No regime change occurred in Algeria, even though the country did witness popular protests during the Arab Spring and even though its civil society was arguably more vibrant than Tunisian civil society under Ben Ali.[32] In early 2011, the National Coordination for Change and Democracy (NCCD), an alliance of civil society groups and political opposition parties, was organized and called for reforms. But it failed to achieve substantial democratic change, given that the opposition was internally divided and the military had a vital political and economic interest in preserving the existing political regime.[33] As Volpi has noted, Algeria’s system of entrenched “neopraetorianism” left “little chance for a protest-induced regime-change scenario in which the military stands by and lets a revolt run its course.”[34]

Under the current political system of durable authoritarian rule, some civil society actors establish working relations and personal connections with members of the ruling elite to realize concrete policy changes. Some women’s rights groups, for instance, engage with parliamentarians, state ministries, and members of the Cabinet to improve the political representation of women and change the country’s discriminatory Family Code.[35] In the run-up to the elections of 2014, presidential contender Ali Benflis as able to mobilize some degree of civil society support.[36] While Benflis promised political change and was a major opponent of incumbent President Bouteflika, he was clearly a member of the established political elite himself, having served as the country’s prime minister from 2000 to 2003.[37]

Moreover, the case of the Philippines also shows that a “post-people power system” can be highly unstable and prone to military interventions,[38] both in their purer forms and in the form of Coups Cum Revolution. In the MENA region, this pattern is particularly evident in the case of Egypt. In June 2013, and, thus, not even two and a half years after the ouster of Mubarak, the Egyptian military toppled elected President Mohamed Morsi of the Muslim Brotherhood and assumed direct political control, following considerable civil society mobilization.[39] In an article published in Foreign Affairs, Encarnación has compared the military intervention against Morsi to the toppling of Joseph Estrada in the Philippines through People Power II, as well as to the temporary military ouster of Hugo Chavez in Venezuela, which occurred in 2002 after massive civil society mobilizations. According to Encarnación, all these three events constituted “civil society coups,” which, as he concludes, are “seldom, if ever, a good thing for democracy.”[40] Other authors have characterized the ouster of Morsi as a “Civil Society Coup,”[41] or as a “Coup Cum Revolution”[42] as well.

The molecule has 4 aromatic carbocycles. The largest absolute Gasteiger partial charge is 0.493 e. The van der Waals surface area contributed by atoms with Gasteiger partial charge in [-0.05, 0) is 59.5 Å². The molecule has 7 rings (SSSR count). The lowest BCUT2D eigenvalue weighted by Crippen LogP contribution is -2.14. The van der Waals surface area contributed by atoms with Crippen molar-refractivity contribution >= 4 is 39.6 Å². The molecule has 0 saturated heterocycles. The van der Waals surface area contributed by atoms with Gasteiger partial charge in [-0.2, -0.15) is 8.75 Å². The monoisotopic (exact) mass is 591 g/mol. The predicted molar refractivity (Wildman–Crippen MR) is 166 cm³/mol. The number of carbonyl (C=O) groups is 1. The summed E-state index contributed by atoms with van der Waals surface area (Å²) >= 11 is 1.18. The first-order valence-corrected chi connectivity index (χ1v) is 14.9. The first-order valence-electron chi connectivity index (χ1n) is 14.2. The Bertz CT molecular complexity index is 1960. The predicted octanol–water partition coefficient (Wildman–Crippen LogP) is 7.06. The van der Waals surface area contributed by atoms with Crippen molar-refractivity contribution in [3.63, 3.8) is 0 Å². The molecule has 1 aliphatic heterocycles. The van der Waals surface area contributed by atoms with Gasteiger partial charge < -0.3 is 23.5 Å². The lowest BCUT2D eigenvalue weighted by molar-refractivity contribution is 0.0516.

As shown above, the case of the Philippines also suggests that the strategy of political alliance-building can lead to severe fragmentations within civil society itself,[43] and that civil society groups who rely on state resources can easily become involved in patron-client ties. This finding may also be relevant for rentier economies in the MENA region and the broader Middle East, where the state acts as the main provider of resources and income for many. Again, the case of Algeria is telling in this regard. In a reaction to the Arab Spring, the Algerian regime in late 2012 issued a new Law on Associations, which severely curtails the ability of NGOs and other civil society organizations to receive foreign funding.[44] At the same time, the Algerian rentier state coopts and divides civil society groups with the help of selective financial allocations, usually in the form of annual subventions.[45] For instance, the regime uses particularistic financial allocations in order to create loyal “clones” of popular civil society associations, which it perceives as being too critical.[46] In addition to this, many Algerian civil society groups also experience tensions due to political affiliations, both actual and perceived. Some rights-based associations, for example, have reportedly split because some of their members have sympathized with opposing political parties.[47]

In sum, cursory evidence from the MENA region thus seems to confirm the finding from the Philippine case that forging alliances with political elites can enable civil society actors to gain access to valuable material resources and exert substantial political influence. However, whether such civil society influence is good or bad for democracy will depend on the particular types of power constellations and the specific political deals that civil society actors choose to enter into.

[1] For such a positive view on the role played by civil society in the democratization of the Philippines see, for example, Karina Constantino-David, “From the Present Looking Back: A History of Philippine NGOs,” in G. Sidney Silliman and Lela Garner Noble (eds), Organizing for Democracy. NGOs, Civil Society, and the Philippine State (Honolulu: University of Hawaii Press, 1998), pp. 26-48; Aurel Croissant, “Demokratie und Zivilgesellschaft in Ostasien,” Nord-Süd aktuell, Vol. 17, No. 2 (2003), pp. 239-260; G. Sidney Siliman and Lela  Garner Noble, “NGOs in Context. Introduction,” in G. Sidney Silliman and Lela Garner Noble (eds), Organizing for Democracy (1998), pp. 3-25; Mary Racelis, “New Visions and Strong Actions: Civil Society in the Philippines,” in Marina Ottaway and Thomas Carothers (eds), Funding Virtue. Civil Society Aid and Democracy Promotion (Washington, DC: Carnegie Endowment for International Peace, 2000), pp. 159-187.